446 F2d 504 State Farm Mutual Insurance Co v. A Hilderbrandt M

446 F.2d 504

STATE FARM MUTUAL INSURANCE CO., an Illinois Corporation,
Duane A. HILDERBRANDT, Administrator of the Estate of Nettie
M. Bunker, et al., Defendants-Appellees.

No. 71-1093.

United States Court of Appeals, Sixth Circuit.

July 15, 1971.

Robert W. Stocker, II, Lansing, Mich., for plaintiff-appellant; Eugene F. Townsend, Jr., Fraser, Trebilcock, Davis & Foster, Lansing, Mich., on brief.

William J. Waddell, Grand Rapids, Mich., for defendants-appellees; Dilley & Dewey, A. Newton Dilley, Grand Rapids, Mich., on brief.

Before PHILLIPS, Chief Judge, and McCREE and MILLER, Circuit Judges.


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The insurance company filed a suit for declaratory judgment as to its liability under an automobile insurance policy.


Jurisdiction is based on diversity of citizenship. Michigan law controls.


The only issue on this appeal is whether the District Court abused its discretion in dismissing the suit.


The insurance policy provided liability coverage for an automobile owned by a husband and wife. The parents gave their teenage son permission to drive the car to a student social event and thereafter to a resort. On the return trip from the resort in the late hours of the night the son became sleepy and asked his friend to drive. A two car accident involving the insured automobile and another car occurred while the friend was driving, resulting in the death of a passenger in the other car.


An action for wrongful death has been filed in the State courts of Michigan by the survivors of the crash victim, and that suit is still pending. Defendants in the State court action are the owners of the automobile insured by the appellant insurance company and the young man who was driving at the time of the accident. The driver is insured by another insurance company.


The District Court ordered that both insurance companies defend their respective insureds. Thereafter he dismissed the declaratory judgment action under authority of Zurich Insurance Co v. Rombough, 384 Mich. 228, 180 N.W.2d 775, affirming N.W.2d 221.


We hold that the District Judge did not abuse his discretion in dismissing the action under the facts and circumstances of this case.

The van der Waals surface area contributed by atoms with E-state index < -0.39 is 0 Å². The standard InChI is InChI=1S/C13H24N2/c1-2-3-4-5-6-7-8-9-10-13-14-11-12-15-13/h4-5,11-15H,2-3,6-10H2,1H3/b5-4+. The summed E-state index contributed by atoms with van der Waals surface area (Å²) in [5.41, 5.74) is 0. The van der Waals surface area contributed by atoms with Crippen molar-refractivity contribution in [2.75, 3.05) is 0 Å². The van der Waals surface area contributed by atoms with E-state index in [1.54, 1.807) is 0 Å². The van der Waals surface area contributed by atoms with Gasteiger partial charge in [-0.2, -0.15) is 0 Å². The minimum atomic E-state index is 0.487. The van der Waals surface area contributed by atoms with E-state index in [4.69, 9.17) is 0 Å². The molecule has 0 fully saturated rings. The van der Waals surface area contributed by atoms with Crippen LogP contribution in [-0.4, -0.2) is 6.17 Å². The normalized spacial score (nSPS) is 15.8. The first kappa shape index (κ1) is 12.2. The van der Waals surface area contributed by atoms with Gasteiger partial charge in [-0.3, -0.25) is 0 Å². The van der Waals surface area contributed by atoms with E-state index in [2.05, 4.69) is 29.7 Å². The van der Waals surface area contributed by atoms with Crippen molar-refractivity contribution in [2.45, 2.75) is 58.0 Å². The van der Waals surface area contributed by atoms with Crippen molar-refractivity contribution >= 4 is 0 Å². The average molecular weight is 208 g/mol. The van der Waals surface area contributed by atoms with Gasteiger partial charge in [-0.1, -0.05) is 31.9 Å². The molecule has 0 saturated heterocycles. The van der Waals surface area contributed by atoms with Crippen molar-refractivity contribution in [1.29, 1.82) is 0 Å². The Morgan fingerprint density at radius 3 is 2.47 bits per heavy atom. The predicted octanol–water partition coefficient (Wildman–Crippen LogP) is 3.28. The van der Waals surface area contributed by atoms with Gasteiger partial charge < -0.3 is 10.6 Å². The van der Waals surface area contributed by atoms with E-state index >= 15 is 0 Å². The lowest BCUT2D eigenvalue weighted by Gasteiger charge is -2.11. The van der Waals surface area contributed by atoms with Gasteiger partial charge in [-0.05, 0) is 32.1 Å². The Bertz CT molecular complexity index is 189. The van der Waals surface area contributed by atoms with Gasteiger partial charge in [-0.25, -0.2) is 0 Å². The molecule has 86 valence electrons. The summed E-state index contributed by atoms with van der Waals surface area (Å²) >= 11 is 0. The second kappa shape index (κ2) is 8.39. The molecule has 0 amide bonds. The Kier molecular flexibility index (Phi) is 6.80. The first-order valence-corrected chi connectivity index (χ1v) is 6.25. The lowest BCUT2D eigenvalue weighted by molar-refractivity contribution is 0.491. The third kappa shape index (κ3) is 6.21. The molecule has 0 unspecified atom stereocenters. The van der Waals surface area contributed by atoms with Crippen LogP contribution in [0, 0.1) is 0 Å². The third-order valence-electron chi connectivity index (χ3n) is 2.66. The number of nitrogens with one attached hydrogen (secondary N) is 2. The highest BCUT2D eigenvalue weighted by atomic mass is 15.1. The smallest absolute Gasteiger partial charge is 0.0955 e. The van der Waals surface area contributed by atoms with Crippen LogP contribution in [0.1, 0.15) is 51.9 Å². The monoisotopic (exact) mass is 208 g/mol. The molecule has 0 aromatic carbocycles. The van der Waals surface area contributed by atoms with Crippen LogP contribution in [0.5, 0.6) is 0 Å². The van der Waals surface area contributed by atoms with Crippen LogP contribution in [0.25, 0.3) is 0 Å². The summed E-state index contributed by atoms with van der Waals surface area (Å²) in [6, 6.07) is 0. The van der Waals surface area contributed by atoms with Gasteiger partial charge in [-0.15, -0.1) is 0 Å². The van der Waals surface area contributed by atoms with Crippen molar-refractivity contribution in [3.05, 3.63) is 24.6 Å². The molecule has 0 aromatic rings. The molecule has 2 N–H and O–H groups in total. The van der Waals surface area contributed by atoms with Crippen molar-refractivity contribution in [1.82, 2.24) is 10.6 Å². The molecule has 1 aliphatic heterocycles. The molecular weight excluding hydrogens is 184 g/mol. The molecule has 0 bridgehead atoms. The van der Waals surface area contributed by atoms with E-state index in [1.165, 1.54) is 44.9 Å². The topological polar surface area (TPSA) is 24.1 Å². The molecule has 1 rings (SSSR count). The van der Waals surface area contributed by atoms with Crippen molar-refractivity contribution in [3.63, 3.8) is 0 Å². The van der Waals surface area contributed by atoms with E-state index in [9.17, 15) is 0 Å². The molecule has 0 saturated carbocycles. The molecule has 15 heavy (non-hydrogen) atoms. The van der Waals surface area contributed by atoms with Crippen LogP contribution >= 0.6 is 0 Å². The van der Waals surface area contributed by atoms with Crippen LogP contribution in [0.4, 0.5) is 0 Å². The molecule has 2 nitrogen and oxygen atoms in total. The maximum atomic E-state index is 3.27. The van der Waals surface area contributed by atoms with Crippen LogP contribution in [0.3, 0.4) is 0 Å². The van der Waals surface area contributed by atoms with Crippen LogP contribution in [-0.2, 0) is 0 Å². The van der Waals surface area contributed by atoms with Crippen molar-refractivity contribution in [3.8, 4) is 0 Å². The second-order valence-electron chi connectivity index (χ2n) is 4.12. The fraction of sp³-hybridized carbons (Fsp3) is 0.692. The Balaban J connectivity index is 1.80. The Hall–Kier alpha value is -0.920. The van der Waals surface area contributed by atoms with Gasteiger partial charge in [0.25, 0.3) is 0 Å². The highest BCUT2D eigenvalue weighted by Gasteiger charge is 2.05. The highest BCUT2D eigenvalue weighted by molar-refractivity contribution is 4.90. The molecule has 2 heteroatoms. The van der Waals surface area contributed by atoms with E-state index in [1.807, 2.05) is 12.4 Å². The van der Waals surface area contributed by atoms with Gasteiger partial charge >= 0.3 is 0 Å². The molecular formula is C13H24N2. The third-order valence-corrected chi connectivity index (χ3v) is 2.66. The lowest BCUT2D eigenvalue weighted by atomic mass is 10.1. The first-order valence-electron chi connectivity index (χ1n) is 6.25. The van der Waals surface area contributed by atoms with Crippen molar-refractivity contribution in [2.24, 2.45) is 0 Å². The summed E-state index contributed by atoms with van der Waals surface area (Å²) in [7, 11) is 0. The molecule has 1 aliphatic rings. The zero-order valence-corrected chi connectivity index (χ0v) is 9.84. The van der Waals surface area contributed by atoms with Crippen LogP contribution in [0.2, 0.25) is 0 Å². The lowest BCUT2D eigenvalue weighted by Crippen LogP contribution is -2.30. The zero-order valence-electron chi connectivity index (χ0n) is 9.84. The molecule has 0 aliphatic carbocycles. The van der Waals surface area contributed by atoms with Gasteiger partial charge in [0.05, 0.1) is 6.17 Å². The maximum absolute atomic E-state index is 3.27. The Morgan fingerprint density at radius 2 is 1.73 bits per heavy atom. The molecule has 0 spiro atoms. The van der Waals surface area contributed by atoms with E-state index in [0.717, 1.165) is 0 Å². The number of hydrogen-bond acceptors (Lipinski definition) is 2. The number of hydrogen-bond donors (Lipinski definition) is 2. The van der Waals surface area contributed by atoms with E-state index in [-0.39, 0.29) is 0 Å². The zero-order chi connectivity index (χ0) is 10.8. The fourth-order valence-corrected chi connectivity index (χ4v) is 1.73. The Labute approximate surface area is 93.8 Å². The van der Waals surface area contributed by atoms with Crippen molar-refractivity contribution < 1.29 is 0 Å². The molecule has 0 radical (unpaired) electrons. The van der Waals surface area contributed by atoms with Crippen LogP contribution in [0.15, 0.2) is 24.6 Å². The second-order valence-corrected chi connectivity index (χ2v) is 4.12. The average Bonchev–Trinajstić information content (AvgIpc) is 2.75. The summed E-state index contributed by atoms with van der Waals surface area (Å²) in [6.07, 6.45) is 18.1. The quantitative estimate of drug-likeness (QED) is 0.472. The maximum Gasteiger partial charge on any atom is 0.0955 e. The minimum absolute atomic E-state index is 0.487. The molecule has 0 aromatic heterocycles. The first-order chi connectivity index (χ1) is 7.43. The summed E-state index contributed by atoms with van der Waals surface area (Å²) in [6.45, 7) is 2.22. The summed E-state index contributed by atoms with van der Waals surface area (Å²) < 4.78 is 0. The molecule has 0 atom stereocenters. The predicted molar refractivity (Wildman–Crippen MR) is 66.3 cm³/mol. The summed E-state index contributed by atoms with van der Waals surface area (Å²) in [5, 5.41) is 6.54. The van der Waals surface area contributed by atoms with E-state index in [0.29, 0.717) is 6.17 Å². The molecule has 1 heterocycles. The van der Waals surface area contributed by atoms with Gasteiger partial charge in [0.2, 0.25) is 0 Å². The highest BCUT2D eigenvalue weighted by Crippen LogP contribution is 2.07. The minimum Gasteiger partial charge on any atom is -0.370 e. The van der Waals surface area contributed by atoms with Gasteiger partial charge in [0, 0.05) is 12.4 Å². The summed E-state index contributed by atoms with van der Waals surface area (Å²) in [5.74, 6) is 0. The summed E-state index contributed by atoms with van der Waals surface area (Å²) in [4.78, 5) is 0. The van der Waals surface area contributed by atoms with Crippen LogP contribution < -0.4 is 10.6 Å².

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In Public Service Commission v. Wycoff Co., 344 U.S. 237, 241-243, 73 S.Ct. 236, 239-240, 97 L.Ed. 291, the Supreme Court, speaking through Mr. Justice Jackson, said:


'The Declaratory Judgment Act of 1934, now 28 U.S.C. 2201, styled 'creation of remedy,' provides that in a case of actual controversy a competent court may 'declare the rights and other legal relations' of a party 'whether or not further relief is or could be sought.' This is an enabling Act, which confers a discretion on the courts rather than an absolute right upon the litigant. 'But when all of the axioms have been exhausted and all words of definition have been spent, the propriety of declaratory relief in a particular case will depend upon a circumspect sense of its fitness informed by the teachings and experience concerning the functions and extent of federal judicial power. While the courts should not be reluctant or niggardly in granting this relief in the cases for which it was designed, they must be alert to avoid imposition upon their jurisdiction through obtaining futile or premature interventions * * *.'


In Panhandle Eastern Pipe Line Co. v. Michigan Consolidated Gas Co., 177 F.2d 942, 944 (6th Cir.), this court, speaking through Judge Simons, said:


'The granting of a declaratory judgment, however, depends upon the exercise of a sound judicial discretion and is conditioned by statutory requirement and adjudicated principles. Section 2201, Title 28 U.S.C.A. * * *.'


The Michigan rule was stated by the present Chief Justice of that State in Zurich Insurance Co. v. Rombough, supra:


'We feel compelled to speak out against a practice which has unnecessarily delayed the trial of the law action brought by plaintiff Latz in the circuit court for the County of Clinton on September 9, 1965. Regardless of whether Latz is entitled to a judgment for damages, the progress of his case should not have been stopped while a nonparty insurer contests, in a separate action, its obligation to defend defendant Rombough. 'The declaratory judgment procedure was not intended as a weapon to be used against a plaintiff in this manner. Such practices add to the civil case backlogs and waste of judicial time. Such actions are causing the public to rapidly lose confidence in the judiciary's ability to handle litigation. 'For the above listed reasons we are of the opinion that the evils occasioned by delay of the main action will in most cases far outweigh the benefit to the insurer of a prior judicial declaration of its obligations to the defendant. Accordingly, to delay trial of plaintiff Latz' action while processing a declaratory judgment may well constitute an abuse of judicial discretion.' 384 Mich. at 235, 180 N.W.2d at 778.


In this diversity of citizenship case we conclude that the District Judge did not abuse his discretion in following the law of Michigan, rather than the decision of the court in American States Insurance Co. v. D'atri, 375 F.2d 761 (6th Cur.), a case originating in Ohio.